Referring now to the Figure, an apparatus for performing the method of the present invention is illustrated. The gaseous compounds for producing a polycrystalline layer, for example n-doped silicon layer and composed of, for example, silane (SiH4) and phosphine (PH3), are introduced through a first feed in the direction of the arrow referenced 1 into the reactor 2, that primarily consists of silica in this region. The reactor 2 has been previously evacuated down to a pressure of about 10-6 mbar through a connection referenced with the arrow 3.

As illustrated, the reactor 2 is closed at its top and bottom by a cover 4 and base plate 5. The cover 4 and base plate 5 are constructed from stainless steel and contain bushings for electrodes 6 and 7. The electrodes 6 and 7 are arranged horizontally and parallel to one another in the reactor 2.

The electrode 6 functions to support substrates 8 composed of glass. The electorde 6 is grounded at a location referenced 9. The glow discharge is initiated via the electrode 7 by the use of radio-frequency energy 10. The electrode 6 is heated to approximately 100° C. to about 450° C. by electrode heating 11. In the Figure, the plasma is indicated by 12.

The cover plate 4 of the reactor 2 includes a bushing for a hydrogen gas feed 13 that allows hydrogen gas to be fed into the reactor 2. In the embodiment of the invention illustrated, the hydrogen gas is activated by a flow cathode 14 that is located in the hydrogen gas feed 13.

In an embodiment of the present invention, it has been found that preferably, the flow ratio of silane SiH4 (1) to hydrogen H2 (13) is approximately 1:10 to about 10:1. The applied radio-frequency power (10) is preferably approximately 2 to about 100 mW/cm2.

Utilizing the method of the present invention, the apparatus can be used to make thin-film semiconductor components based on silicon. The method enables the deposition of uniform polycrystalline semiconductor materials at substrate temperatures of from approximately 100° C. to about 450° C.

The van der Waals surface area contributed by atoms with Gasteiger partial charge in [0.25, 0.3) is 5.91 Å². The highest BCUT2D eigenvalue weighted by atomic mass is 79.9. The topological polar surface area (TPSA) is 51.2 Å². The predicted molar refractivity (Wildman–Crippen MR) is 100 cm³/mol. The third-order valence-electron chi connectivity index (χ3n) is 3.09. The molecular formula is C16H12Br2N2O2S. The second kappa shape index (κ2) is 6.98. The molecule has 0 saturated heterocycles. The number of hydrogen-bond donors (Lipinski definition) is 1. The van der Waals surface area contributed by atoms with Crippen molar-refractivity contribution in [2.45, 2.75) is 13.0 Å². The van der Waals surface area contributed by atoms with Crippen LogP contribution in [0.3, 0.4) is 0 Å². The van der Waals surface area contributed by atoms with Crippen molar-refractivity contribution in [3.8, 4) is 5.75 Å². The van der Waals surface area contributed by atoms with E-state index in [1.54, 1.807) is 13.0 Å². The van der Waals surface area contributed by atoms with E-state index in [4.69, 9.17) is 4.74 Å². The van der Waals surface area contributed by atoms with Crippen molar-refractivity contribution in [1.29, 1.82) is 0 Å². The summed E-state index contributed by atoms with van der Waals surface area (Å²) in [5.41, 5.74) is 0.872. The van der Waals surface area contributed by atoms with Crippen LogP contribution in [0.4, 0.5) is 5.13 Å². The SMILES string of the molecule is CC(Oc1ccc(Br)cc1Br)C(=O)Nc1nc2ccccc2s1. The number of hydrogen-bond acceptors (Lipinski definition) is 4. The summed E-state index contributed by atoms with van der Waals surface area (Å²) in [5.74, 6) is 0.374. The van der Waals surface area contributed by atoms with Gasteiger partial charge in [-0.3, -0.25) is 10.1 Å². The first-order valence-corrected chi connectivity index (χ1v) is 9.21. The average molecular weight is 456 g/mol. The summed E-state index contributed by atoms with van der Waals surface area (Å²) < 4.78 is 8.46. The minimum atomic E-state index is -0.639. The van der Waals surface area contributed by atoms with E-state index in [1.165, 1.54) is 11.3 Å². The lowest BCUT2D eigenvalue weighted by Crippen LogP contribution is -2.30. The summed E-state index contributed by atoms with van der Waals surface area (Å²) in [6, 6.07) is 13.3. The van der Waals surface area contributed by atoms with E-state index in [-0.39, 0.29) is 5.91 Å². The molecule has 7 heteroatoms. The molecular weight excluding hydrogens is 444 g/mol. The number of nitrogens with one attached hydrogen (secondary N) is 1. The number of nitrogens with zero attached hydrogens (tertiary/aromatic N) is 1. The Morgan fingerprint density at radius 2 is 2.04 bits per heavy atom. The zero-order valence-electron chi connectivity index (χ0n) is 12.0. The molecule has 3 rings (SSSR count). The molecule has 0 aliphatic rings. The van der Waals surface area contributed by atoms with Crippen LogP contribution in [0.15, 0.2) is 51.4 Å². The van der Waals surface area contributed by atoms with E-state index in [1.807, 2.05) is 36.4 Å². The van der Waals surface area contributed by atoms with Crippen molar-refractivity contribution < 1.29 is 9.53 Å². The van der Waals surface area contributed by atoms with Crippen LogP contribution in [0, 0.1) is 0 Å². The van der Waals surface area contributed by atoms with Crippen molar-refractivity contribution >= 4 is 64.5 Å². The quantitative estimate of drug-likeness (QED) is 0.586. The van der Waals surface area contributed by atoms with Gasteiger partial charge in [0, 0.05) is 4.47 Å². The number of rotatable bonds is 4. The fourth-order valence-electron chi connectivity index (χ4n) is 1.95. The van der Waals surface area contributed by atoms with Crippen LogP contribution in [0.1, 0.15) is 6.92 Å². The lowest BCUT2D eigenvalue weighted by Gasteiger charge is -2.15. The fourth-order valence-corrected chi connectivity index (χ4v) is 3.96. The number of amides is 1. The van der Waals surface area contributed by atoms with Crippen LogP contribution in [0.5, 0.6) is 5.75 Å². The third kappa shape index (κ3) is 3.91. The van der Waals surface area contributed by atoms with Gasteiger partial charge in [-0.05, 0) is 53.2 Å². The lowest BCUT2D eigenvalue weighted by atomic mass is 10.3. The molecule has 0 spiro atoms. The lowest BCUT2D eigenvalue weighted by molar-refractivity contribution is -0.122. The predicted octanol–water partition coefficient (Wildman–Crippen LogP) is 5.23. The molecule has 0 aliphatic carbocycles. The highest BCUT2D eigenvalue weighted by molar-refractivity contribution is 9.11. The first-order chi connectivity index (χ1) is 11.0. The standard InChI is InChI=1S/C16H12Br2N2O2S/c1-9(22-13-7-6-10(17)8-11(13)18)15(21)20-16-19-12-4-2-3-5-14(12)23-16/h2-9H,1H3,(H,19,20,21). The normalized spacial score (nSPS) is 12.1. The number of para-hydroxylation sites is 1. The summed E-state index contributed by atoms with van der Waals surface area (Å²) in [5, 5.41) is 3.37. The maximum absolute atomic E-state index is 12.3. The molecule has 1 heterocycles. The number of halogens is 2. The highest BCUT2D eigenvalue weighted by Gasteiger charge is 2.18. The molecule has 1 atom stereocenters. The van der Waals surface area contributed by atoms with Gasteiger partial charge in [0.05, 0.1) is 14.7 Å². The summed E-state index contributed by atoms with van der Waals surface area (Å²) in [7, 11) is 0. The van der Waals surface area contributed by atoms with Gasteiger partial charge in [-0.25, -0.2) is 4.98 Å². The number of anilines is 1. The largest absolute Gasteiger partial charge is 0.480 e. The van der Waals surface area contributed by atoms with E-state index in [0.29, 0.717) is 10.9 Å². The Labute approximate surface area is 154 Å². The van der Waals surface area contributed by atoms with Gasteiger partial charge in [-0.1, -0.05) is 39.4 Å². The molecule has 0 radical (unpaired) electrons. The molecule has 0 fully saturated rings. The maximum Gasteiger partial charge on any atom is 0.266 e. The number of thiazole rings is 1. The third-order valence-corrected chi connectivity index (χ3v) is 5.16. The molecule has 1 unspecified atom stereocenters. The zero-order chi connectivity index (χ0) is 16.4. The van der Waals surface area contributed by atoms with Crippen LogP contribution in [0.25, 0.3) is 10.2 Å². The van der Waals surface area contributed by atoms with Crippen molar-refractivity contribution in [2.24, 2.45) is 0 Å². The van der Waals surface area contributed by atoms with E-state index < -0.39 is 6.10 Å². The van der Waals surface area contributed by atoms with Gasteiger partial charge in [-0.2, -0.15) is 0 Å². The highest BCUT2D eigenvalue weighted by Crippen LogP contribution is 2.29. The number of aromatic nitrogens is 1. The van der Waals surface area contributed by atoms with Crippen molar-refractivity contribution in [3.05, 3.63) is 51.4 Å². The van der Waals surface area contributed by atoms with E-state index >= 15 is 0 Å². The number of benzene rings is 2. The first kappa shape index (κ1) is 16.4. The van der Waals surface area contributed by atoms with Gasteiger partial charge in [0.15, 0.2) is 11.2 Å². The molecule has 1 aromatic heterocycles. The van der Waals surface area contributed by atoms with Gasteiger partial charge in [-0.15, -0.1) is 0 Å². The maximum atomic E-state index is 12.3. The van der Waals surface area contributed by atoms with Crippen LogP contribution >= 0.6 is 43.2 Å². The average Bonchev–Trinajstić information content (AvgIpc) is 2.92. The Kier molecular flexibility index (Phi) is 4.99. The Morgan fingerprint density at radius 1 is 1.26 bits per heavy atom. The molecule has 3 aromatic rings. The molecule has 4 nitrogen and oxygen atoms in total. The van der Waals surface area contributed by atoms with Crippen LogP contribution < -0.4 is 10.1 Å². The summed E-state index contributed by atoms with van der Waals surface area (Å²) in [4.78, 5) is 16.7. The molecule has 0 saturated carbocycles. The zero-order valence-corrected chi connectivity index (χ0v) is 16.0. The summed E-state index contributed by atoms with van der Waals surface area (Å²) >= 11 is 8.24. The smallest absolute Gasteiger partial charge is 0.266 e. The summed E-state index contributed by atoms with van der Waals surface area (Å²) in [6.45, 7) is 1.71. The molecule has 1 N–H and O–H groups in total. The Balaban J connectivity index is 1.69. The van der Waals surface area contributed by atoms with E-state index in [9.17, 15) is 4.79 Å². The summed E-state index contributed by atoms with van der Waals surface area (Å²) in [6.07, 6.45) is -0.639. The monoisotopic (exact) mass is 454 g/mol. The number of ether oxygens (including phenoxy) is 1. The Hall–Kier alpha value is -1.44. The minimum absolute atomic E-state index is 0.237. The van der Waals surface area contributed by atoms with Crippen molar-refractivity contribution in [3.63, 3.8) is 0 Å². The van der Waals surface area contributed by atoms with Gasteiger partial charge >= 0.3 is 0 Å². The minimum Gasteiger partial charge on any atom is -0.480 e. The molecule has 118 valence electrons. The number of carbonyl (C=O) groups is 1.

It should be understood that various changes and modifications to the presently preferred embodiments described herein will be apparent to those skilled in the art. Such changes and modifications can be made without departing from the spirit and scope of the present invention and without diminishing its attendant advantages. It is therefore intended that such changes and modifications be covered by the appended claims.

Patent Citations
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Non-Patent Citations
Reference
1 *Hashimoto et al., Effect of Electrical Conductivity of Substrate on RF Sputter Deposition of uc Si:H at 180 C., Japanese Journal of Applied Physics, vol. 22, No. 11, Nov. 1983, pp. L748 L750.
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Referenced by
Citing PatentFiling datePublication dateApplicantTitle
US5387542 *Nov 16, 1992Feb 7, 1995Kanegafuchi Chemical Industry Co., Ltd.Polycrystalline silicon thin film and low temperature fabrication method thereof
US5470768 *Aug 5, 1993Nov 28, 1995Fujitsu LimitedMethod for fabricating a thin-film transistor
US5821548 *Dec 20, 1996Oct 13, 1998Technical Visions, Inc.Method of making a semiconductor
US5879973 *Aug 2, 1995Mar 9, 1999Fujitsu LimitedMethod for fabricating thin-film transistor
US6338990Oct 23, 1998Jan 15, 2002Fujitsu LimitedMethod for fabricating thin-film transistor
US6734037Sep 12, 2000May 11, 2004Universität KonstanzMethod and device for producing solar cells
US6926876 *Jan 17, 2003Aug 9, 2005Paul V. KelseySilicon halide is split into silicion and halide ions in inductively coupled plasma and silicon ions are condensed to form molten silicon metal that can be vacuum cast into polysilicon ingots
Classifications
U.S. Classification438/488, 148/DIG.122, 257/E21.101, 438/149
International ClassificationC23C16/452, C23C16/24, H01L21/205
Cooperative ClassificationY10S148/122, C23C16/452, H01L21/02532, H01L21/0262, H01L21/02422, C23C16/24
European ClassificationH01L21/205, C23C16/452, C23C16/24
Legal Events
DateCodeEventDescription
Sep 2, 1997FPExpired due to failure to pay maintenance fee
Effective date: 19970625
Jun 22, 1997LAPSLapse for failure to pay maintenance fees
Jan 28, 1997REMIMaintenance fee reminder mailed